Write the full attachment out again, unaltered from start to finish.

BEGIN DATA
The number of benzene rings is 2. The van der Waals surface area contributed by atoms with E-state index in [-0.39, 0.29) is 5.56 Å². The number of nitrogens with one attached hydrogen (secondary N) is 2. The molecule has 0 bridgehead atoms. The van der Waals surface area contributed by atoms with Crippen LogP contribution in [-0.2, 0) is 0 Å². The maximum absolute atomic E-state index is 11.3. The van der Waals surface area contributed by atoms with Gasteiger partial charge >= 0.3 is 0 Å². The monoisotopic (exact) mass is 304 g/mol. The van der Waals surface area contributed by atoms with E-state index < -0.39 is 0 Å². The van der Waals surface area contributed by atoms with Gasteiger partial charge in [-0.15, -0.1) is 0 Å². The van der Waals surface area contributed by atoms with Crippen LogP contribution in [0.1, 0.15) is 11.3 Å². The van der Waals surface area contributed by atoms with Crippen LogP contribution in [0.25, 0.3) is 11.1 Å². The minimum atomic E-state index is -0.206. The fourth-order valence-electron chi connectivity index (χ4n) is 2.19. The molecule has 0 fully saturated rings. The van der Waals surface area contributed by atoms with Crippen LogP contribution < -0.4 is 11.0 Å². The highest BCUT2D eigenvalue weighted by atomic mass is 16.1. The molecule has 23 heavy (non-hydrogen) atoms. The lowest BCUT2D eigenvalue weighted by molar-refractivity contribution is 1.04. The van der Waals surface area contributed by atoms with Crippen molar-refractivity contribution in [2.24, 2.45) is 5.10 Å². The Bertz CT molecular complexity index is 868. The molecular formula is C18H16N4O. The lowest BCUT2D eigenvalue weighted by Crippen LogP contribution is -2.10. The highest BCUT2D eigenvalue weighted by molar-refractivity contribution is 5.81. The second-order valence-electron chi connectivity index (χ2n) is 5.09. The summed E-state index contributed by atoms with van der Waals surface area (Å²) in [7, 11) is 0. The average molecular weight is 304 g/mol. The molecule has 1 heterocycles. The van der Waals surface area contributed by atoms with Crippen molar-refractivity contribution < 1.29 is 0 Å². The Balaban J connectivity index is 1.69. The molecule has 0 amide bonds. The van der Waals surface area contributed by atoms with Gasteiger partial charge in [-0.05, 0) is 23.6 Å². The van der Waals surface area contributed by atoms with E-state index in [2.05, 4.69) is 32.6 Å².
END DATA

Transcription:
The number of benzene rings is 2. The van der Waals surface area contributed by atoms with E-state index in [-0.39, 0.29) is 5.56 Å². The number of nitrogens with one attached hydrogen (secondary N) is 2. The molecule has 0 bridgehead atoms. The van der Waals surface area contributed by atoms with Crippen LogP contribution in [-0.2, 0) is 0 Å². The maximum absolute atomic E-state index is 11.3. The van der Waals surface area contributed by atoms with Gasteiger partial charge >= 0.3 is 0 Å². The monoisotopic (exact) mass is 304 g/mol. The van der Waals surface area contributed by atoms with E-state index < -0.39 is 0 Å². The van der Waals surface area contributed by atoms with Gasteiger partial charge in [-0.15, -0.1) is 0 Å². The van der Waals surface area contributed by atoms with Crippen LogP contribution in [0.1, 0.15) is 11.3 Å². The van der Waals surface area contributed by atoms with Crippen LogP contribution in [0.25, 0.3) is 11.1 Å². The minimum atomic E-state index is -0.206. The fourth-order valence-electron chi connectivity index (χ4n) is 2.19. The molecule has 0 fully saturated rings. The van der Waals surface area contributed by atoms with Crippen LogP contribution < -0.4 is 11.0 Å². The highest BCUT2D eigenvalue weighted by atomic mass is 16.1. The molecule has 23 heavy (non-hydrogen) atoms. The lowest BCUT2D eigenvalue weighted by molar-refractivity contribution is 1.04. The van der Waals surface area contributed by atoms with Crippen molar-refractivity contribution in [2.24, 2.45) is 5.10 Å². The Bertz CT molecular complexity index is 868. The molecular formula is C18H16N4O. The lowest BCUT2D eigenvalue weighted by Crippen LogP contribution is -2.10. The highest BCUT2D eigenvalue weighted by molar-refractivity contribution is 5.81. The second-order valence-electron chi connectivity index (χ2n) is 5.09. The summed E-state index contributed by atoms with van der Waals surface area (Å²) in [7, 11) is 0. The average molecular weight is 304 g/mol. The molecule has 1 heterocycles. The van der Waals surface area contributed by atoms with Crippen molar-refractivity contribution < 1.29 is 0 Å². The Balaban J connectivity index is 1.69. The molecule has 0 amide bonds. The van der Waals surface area contributed by atoms with Gasteiger partial charge in [-0.05, 0) is 23.6 Å². The van der Waals surface area contributed by atoms with E-state index in [2.05, 4.69) is 32.6 Å².